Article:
Economic Outlook of India
Economics is a constituent that has shaped the face of the world
since the beginning of the civilization. From the early initiation
of society, the concept of personal property has come a long way to
be developed into a complex structure of modern economic system. The
economic condition has not only been considered for long as the sole
unit of development, but it is still dictating the power relation
and its hierarchy in the whole world.
India the sub-continent with 3,287,590 square kilometre area and
1,132,446,000 population (1.1+ billion as estimated in 2008) is a
country dependent largely on agriculture for its income. The country
has occupied the second position in the world in the estimation of
total agricultural products per year. Along with agriculture the
other main sectors developed after India’s independence in 1947 are
industrial sectors, banking and finance as well as service sectors.
However, after the adoption of the free market policy and economic
liberalization around 1991, the country has augmented various other
sectors like Information Technology, Business Process Outsourcing,
Manufacturing, Telecommunication and Medical Tourism.
Previously, India followed rather a rigid outlook for its economic
policy. It was largely inclined towards the protectionist Fabian
socialistic policies. The economic activities in the country were
streamed towards building substitution for import, which was a
stress on industrialization. States used to freely interfere in
several sectors like labour or the functions of a financial
industry. Centralisation of economic policy had given birth to a
rigid economic outlook. This rigidity reflected in policies for
foreign trade or foreign investment along with the privatisation or
the involvement of private sectors in with governmental activities.
India’s first Prime Minister Jawaharlal Nehru along with Prasanta
Chandra Mahalanobish, the famous statistician attempted to implement
some measures of relaxation in privatisation of government’s role in
streaming the economic activities. The first implementation of
relaxation occurred around 1980 when the capacity expansion received
revitalization. This resulted into effective measures in controlling
price, depreciation of corporate duty and incumbent extension.
In 1991 the revolutionary change of economic policy has brought new
outlook with foreign direct investment ending the era of public
sectors’ monopoly and license requirements for import,
industrialization and investment. This has given birth to a mixed
economy of capitalist and socialist features. The GDP multiplied
with augmentation of development measures like food, shelter,
security, literacy and life expectancy. The real gross domestic
products increased from 200,000 crore rupees of 1950-51 to near
about 1,400,000 crore rupees of 2001-02. Agricultural growth was
from 2.5% in 1950s to 4.5% in 2002, while industrial sector
increased from 3.9% to 6.4% and service sectors from 2.7% to 7.8%.
This estimated the total growth rate from 3.5% to 5.9%.
The major exports materials are engineering goods with 23% export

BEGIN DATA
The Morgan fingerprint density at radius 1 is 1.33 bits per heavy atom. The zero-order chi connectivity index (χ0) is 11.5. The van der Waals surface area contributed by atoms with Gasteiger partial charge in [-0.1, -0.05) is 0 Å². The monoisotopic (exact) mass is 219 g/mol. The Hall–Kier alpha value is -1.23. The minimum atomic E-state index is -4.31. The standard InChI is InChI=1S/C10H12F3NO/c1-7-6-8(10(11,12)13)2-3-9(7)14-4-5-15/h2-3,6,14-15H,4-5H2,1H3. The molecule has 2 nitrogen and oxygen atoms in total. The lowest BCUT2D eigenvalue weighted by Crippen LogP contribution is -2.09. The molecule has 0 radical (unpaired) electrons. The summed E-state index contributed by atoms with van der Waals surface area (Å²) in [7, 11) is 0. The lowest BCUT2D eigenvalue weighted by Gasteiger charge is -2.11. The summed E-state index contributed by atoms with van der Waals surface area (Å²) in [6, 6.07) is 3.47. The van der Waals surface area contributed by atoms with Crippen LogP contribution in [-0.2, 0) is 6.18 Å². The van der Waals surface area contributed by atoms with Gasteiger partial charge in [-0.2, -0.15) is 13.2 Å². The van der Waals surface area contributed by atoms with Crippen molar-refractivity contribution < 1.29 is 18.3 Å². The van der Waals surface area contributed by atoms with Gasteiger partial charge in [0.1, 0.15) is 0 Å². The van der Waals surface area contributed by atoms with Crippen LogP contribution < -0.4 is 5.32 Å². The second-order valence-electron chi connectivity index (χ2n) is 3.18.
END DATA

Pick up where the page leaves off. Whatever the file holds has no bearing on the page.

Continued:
market share, petroleum products with 14.7%, textile products with
13.5% and gems and jewelleries with 12.3%, as estimated in 2006-7.
In the same estimation the major imports products are of petroleum
with 29.9%, electronic goods with 8.4%, gold and silver with 7.7%
and machinery with 7.3%. The major suppliers are China, which covers
a market share of 8.4%, as US takes the second position with 5.8%,
Germany the third with 4.4% and Singapore the fourth with 4.4%.
India’s main markets are US (16.5%), UAE (8.1%), China (7.5%) and UK
The current GDP as estimated in 2008 is 5.21 trillion dollars with
9.6% growth rate and 1,089 dollar of nominal per capita income. The
main sectors are food processing, transportation equipment,
textiles, steel, chemicals, cement, petroleum, software, mining,
machinery and business services. It is predicted that with such a
growth rate soon India will emerge as one of the major economic
powers of the world. By 2020 India’s GDP will cross that of Italy
and France, by 2025 of Germany, Russia and UK and by 2035 of Japan.
The statistical evaluation shows that in the year 2035, India will
emerge as the third biggest economical power of the world, falling
just behind United States and China.
However, along with this high development India still suffers from
primary developmental problems. The distribution of capital is
highly partial. The benefits of free market and foreign investment
do not reach a large population. People are still behind poverty
line with poor literacy rate. A slow market and slower growth rate
are predicted to influence the Indian economical outlook in near
future. The delay on accepting policies like labour market reforms
and special economic zone harm the total economic advancement.
The country suffers hugely from lack of initiative in the fields of
indigenous industries and small-scale businesses. A highly liberal
outlook threatens to reshape the country as the market place for the
developed nations. By 2025 India would reach a stage where there
will be 580 million consumers belonging to the middle-class. The
economic disparity will increase with lack of equal distribution and
high rate of corruption. At this stage only a sound and wise
economic outlook can help the country to complete its journey
successfully towards an absolute and sustainable development.